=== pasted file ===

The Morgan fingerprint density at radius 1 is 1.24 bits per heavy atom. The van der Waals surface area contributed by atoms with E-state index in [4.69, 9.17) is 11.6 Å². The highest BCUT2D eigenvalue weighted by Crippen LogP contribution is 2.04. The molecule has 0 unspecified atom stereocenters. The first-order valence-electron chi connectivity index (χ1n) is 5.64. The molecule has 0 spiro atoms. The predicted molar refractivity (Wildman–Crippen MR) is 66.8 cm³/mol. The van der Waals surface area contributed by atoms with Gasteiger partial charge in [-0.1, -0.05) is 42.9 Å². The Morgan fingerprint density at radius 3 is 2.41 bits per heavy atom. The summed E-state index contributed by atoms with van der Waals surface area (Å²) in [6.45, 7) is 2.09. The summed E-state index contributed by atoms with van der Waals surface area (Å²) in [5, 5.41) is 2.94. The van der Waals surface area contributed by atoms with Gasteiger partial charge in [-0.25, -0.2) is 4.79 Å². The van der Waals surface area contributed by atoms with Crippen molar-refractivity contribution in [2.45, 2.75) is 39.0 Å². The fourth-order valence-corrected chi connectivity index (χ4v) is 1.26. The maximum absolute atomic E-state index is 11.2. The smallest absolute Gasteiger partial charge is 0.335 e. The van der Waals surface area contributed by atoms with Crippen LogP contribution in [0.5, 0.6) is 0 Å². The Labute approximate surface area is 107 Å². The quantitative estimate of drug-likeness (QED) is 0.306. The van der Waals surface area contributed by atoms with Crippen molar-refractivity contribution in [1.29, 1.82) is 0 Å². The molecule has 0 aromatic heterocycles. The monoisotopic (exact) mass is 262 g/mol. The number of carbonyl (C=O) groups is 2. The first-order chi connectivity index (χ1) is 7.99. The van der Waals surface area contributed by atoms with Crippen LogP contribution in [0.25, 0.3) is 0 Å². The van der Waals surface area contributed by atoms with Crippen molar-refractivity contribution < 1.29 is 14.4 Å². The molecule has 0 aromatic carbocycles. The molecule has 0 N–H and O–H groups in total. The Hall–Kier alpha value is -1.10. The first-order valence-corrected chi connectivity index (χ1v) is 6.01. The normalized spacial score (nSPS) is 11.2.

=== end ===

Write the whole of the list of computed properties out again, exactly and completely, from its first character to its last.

The Morgan fingerprint density at radius 1 is 1.24 bits per heavy atom. The van der Waals surface area contributed by atoms with E-state index in [4.69, 9.17) is 11.6 Å². The highest BCUT2D eigenvalue weighted by Crippen LogP contribution is 2.04. The molecule has 0 unspecified atom stereocenters. The first-order valence-electron chi connectivity index (χ1n) is 5.64. The molecule has 0 spiro atoms. The predicted molar refractivity (Wildman–Crippen MR) is 66.8 cm³/mol. The van der Waals surface area contributed by atoms with Gasteiger partial charge in [-0.1, -0.05) is 42.9 Å². The Morgan fingerprint density at radius 3 is 2.41 bits per heavy atom. The summed E-state index contributed by atoms with van der Waals surface area (Å²) in [6.45, 7) is 2.09. The summed E-state index contributed by atoms with van der Waals surface area (Å²) in [5, 5.41) is 2.94. The van der Waals surface area contributed by atoms with Gasteiger partial charge in [-0.25, -0.2) is 4.79 Å². The van der Waals surface area contributed by atoms with Crippen molar-refractivity contribution in [2.45, 2.75) is 39.0 Å². The fourth-order valence-corrected chi connectivity index (χ4v) is 1.26. The maximum absolute atomic E-state index is 11.2. The smallest absolute Gasteiger partial charge is 0.335 e. The van der Waals surface area contributed by atoms with Crippen LogP contribution in [0.5, 0.6) is 0 Å². The Labute approximate surface area is 107 Å². The quantitative estimate of drug-likeness (QED) is 0.306. The van der Waals surface area contributed by atoms with Crippen molar-refractivity contribution in [1.29, 1.82) is 0 Å². The molecule has 0 aromatic heterocycles. The monoisotopic (exact) mass is 262 g/mol. The number of carbonyl (C=O) groups is 2. The first-order chi connectivity index (χ1) is 7.99. The van der Waals surface area contributed by atoms with Crippen LogP contribution in [0.25, 0.3) is 0 Å². The van der Waals surface area contributed by atoms with Crippen molar-refractivity contribution < 1.29 is 14.4 Å². The molecule has 0 aromatic carbocycles. The molecule has 0 N–H and O–H groups in total. The Hall–Kier alpha value is -1.10. The first-order valence-corrected chi connectivity index (χ1v) is 6.01. The normalized spacial score (nSPS) is 11.2.